• I don’t pay too much attention to Challenge Ratings.  Put stuff out there, provide the players ways to gather information, encourage good strategy, tactics, and clever play, and, if they still run into something too tough, remind them that “running away to fight another day” is always an acceptable option.
  • Finally, on a related note, if players blunder around without thinking, let the dice fall where they may…

5e–>OD&D riff: Hit Dice as non-magical healing

Driving home from work today, I got to thinking about one of the elements of 5e that I particularly like: the way PCs can strategically spend Hit Dice to regain some lost hit points.  Part of this stems from my preference for cleric-free D&D (and cleric-free FRP gaming in general), and partly because there is no regular cleric in my lunchtime 5e game, as our cleric player has been frequently absent due to schedule conflict.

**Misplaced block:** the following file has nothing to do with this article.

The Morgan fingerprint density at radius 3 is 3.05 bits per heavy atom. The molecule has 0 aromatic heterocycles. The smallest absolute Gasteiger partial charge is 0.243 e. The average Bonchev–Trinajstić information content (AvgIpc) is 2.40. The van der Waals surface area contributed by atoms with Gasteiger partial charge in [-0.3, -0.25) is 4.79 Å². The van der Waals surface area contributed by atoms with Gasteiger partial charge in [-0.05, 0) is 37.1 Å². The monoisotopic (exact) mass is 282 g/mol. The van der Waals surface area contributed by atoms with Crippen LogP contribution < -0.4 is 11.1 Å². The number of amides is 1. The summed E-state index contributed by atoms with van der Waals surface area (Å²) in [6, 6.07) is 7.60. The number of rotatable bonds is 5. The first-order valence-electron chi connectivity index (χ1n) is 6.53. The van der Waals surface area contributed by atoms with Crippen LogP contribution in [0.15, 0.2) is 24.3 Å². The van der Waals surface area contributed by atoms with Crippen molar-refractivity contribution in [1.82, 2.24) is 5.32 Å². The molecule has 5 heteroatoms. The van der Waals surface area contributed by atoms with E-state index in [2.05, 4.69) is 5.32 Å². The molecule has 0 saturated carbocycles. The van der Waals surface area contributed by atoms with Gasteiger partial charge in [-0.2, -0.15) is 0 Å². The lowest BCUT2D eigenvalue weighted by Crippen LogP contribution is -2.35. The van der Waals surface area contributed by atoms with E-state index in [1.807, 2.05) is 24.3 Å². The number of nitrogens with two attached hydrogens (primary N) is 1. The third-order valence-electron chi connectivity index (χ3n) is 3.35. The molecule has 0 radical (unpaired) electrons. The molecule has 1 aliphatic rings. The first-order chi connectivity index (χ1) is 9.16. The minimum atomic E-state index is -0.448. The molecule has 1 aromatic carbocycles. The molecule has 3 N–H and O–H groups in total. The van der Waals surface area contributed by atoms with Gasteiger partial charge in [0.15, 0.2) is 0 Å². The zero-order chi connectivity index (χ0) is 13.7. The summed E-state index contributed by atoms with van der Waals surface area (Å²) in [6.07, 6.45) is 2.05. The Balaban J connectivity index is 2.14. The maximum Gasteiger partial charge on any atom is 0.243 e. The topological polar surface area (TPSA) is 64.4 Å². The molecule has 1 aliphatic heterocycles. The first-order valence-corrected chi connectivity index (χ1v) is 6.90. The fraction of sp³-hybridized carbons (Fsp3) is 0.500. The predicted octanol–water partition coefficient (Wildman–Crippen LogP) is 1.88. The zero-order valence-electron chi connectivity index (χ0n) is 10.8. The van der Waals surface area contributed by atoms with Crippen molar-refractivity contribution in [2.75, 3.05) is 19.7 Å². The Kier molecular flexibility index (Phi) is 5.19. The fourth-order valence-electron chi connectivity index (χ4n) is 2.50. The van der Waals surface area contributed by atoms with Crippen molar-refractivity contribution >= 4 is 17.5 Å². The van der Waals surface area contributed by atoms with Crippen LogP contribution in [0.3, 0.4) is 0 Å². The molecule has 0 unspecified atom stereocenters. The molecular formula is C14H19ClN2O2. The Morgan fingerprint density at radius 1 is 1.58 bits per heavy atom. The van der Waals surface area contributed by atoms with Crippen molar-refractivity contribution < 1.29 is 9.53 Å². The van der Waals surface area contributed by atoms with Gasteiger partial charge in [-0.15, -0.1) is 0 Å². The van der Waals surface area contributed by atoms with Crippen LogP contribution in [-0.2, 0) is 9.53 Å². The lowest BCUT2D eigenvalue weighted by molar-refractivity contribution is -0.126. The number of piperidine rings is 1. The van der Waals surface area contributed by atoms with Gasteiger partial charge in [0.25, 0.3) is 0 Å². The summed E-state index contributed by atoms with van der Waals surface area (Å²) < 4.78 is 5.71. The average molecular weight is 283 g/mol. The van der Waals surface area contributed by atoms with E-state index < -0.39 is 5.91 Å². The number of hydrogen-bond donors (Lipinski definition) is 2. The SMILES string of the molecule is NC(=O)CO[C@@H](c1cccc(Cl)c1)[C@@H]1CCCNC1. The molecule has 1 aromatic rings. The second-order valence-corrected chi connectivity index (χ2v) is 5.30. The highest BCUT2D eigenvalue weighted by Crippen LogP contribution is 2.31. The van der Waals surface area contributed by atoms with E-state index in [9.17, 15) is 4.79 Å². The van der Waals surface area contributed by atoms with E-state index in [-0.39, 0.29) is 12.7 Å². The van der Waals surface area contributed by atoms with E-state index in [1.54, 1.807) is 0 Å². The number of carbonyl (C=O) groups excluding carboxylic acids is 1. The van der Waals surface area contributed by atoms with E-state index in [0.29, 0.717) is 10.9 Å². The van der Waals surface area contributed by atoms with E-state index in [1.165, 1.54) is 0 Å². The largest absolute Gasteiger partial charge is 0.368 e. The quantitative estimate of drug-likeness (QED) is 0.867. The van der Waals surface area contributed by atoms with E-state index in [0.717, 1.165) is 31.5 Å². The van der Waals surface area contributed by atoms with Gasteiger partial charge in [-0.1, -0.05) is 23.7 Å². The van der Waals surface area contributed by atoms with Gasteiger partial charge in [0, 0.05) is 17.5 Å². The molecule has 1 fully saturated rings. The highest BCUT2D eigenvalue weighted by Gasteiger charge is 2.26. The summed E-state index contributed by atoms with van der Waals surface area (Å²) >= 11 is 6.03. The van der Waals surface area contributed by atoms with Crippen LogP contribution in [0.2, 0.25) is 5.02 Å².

My drive-time thoughts today were about possible ways I could tweak that rule for OD&D — still my favorite incarnation of the game — and I think I’ve hit upon a potential house rule that’s worth testing next time I run a game with the little brown books:

During a short rest (of minimum one uninterrupted hour), Player characters and monsters may spend Hit Dice in order to recover an appropriate number of hit points (i.e. spend 2 Hit Dice, regain 2d6 HP) up to the character’s normal maximum.  Hit Dice thus spent may not be recovered until the character has completed a long rest (of minimum six uninterrupted hours.)  Furthermore, a character who thusly spends Hit Dice attacks at his or her current Hit Dice until the spent HD are recovered.  Example: Borg, a 4th level Fighting-Man, is badly wounded in a fight.  The party takes a short rest, during which time Borg’s player decides to spend 2 HD (and recovers 2d6 HP.)  Until Borg can complete a long rest, he makes all his attacks as a 2nd level fighter.